You might say, “But you can’t understand romantic love if you’ve never experienced it.”

I’ve felt a strong sense of deep platonic friendship for a few people over the course of my life, and it is as intense as the black-and-white films portray love to be. I do get that swell of joy when “my person” texts me at 2am just to say hello. I get that jolt of happiness pulling them into an embrace. I feel the heartbreak of saying goodbye. There have been a few people with whom I’ve developed extremely strong bonds, and if that bond breaks and I have to let it go, it’s a process for me as any romantic breakup would be.

So I’d say I have a pretty good idea.

For me, best friendships have always embodied everything a relationship should, and in my opinion, the sexual component isn’t necessary for complete happiness. So what if there isn’t one person to fulfill every single one of your needs? If there were someone like that for everyone, we’d have no need to interact with each other. We’d be entirely monogamous in every respect, our lives orbiting around one person only. To me, that doesn’t seem very fun. And it’s frustrating when I watch people with whom I used to be close fall into that mindset. Far too many of them drop everything and everyone else for the idea of the ultimate romantic relationship, the one thing that is supposed to make them complete. There’s the mentality that nothing else matters anymore, and maybe nothing else ever did.

I’m not saying romantic love isn’t important. As humans, we all require different things from each other at different points in our lives. I’m just saying it’s not the be-all, end-all of relationships. In fact, romance might hinder a relationship if it’s forced or unnatural for both parties. Here’s Lauren (coincidentally, one of my oldest friends with whom contact ebbs and flows but always starts again like we’ve never been apart) and her most recent experience with this:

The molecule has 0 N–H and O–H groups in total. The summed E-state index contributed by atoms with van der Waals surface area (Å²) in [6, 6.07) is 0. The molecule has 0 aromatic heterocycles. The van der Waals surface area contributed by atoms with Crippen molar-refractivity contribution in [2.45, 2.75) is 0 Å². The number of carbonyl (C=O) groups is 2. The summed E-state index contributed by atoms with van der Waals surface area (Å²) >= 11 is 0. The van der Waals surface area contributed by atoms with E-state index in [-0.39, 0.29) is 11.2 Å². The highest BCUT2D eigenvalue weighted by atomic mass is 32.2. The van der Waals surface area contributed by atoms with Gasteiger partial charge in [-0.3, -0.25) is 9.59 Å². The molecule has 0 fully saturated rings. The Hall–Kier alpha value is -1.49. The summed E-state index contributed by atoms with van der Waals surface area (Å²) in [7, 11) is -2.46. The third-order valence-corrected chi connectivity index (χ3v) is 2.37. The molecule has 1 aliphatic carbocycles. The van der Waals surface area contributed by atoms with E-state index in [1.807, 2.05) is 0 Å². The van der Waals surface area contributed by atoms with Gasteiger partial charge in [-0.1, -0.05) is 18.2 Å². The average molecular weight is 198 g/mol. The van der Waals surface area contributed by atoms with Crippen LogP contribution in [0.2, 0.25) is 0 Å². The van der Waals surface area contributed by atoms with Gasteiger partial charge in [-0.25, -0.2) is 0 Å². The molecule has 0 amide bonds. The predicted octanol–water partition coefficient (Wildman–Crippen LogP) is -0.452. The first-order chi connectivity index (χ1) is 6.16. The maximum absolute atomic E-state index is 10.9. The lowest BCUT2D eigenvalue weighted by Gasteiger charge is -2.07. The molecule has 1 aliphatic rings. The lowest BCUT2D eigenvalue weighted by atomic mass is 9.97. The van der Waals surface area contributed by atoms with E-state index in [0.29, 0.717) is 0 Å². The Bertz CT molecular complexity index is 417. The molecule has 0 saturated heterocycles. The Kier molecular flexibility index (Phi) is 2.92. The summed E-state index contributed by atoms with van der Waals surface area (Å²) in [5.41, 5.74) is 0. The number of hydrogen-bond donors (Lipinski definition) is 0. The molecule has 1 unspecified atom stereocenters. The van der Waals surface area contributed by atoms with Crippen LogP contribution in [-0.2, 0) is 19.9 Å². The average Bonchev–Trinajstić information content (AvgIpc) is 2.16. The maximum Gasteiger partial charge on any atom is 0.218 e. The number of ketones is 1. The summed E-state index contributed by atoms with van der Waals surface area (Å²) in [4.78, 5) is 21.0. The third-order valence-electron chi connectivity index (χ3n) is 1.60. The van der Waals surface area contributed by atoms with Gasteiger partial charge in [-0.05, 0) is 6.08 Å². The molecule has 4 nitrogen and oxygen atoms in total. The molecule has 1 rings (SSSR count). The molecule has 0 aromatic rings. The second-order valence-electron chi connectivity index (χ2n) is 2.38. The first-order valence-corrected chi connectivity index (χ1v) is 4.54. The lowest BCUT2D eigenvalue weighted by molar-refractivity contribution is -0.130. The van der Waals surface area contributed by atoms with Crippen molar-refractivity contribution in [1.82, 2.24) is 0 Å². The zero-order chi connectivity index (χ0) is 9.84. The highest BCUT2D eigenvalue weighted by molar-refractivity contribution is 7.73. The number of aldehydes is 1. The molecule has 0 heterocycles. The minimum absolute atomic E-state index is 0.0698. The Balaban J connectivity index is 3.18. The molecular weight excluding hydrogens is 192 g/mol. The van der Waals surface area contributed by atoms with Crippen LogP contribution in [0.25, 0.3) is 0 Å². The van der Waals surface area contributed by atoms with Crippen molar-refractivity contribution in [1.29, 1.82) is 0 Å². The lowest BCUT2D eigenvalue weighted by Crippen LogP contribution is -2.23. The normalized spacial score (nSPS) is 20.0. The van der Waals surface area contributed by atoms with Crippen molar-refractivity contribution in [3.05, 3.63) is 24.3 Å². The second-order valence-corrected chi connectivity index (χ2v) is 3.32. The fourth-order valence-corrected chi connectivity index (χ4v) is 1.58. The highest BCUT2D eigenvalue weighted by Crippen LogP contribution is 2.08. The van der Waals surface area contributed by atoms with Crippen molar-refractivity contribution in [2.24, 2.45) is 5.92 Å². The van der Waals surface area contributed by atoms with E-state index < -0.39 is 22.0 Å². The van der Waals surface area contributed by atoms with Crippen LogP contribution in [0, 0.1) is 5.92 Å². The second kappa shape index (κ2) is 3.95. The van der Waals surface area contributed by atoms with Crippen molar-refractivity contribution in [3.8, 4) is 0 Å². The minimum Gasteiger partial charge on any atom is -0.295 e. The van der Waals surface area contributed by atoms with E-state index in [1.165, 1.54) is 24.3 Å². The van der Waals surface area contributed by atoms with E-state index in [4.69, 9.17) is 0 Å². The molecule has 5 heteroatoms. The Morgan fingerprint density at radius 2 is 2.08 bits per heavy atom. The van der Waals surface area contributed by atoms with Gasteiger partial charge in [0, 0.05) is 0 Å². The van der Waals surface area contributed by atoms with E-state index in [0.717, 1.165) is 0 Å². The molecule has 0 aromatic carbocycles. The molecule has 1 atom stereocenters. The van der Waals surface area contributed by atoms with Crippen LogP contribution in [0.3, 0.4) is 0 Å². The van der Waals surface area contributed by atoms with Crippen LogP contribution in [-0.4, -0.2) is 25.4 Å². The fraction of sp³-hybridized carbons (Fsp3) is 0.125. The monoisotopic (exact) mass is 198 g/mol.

[A girl and I] were best friends over Tumblr. We met last year and started to pursue a romantic relationship. We ended up having sex and quickly found that we just weren’t feeling it. We talked it out and realized that we just love each other as friends and our relationship is better than ever. We root each other on with our love lives and we can talk about literally anything because we literally know each other inside and out.

And what if sex and romance just aren’t your thing? Asexual and aromantic erasure are topics for a different blog post altogether. I know that especially in college I felt the pressure to “solidify” my relationships with some kind of romantic or sexual component (particularly with those of the opposite sex), finding that my peers were constantly searching for emotional fulfillment when it was right in front of them in the form of loyal friendship. Orion‘s relationship with their platonic mate illustrates a bond that is just as powerful: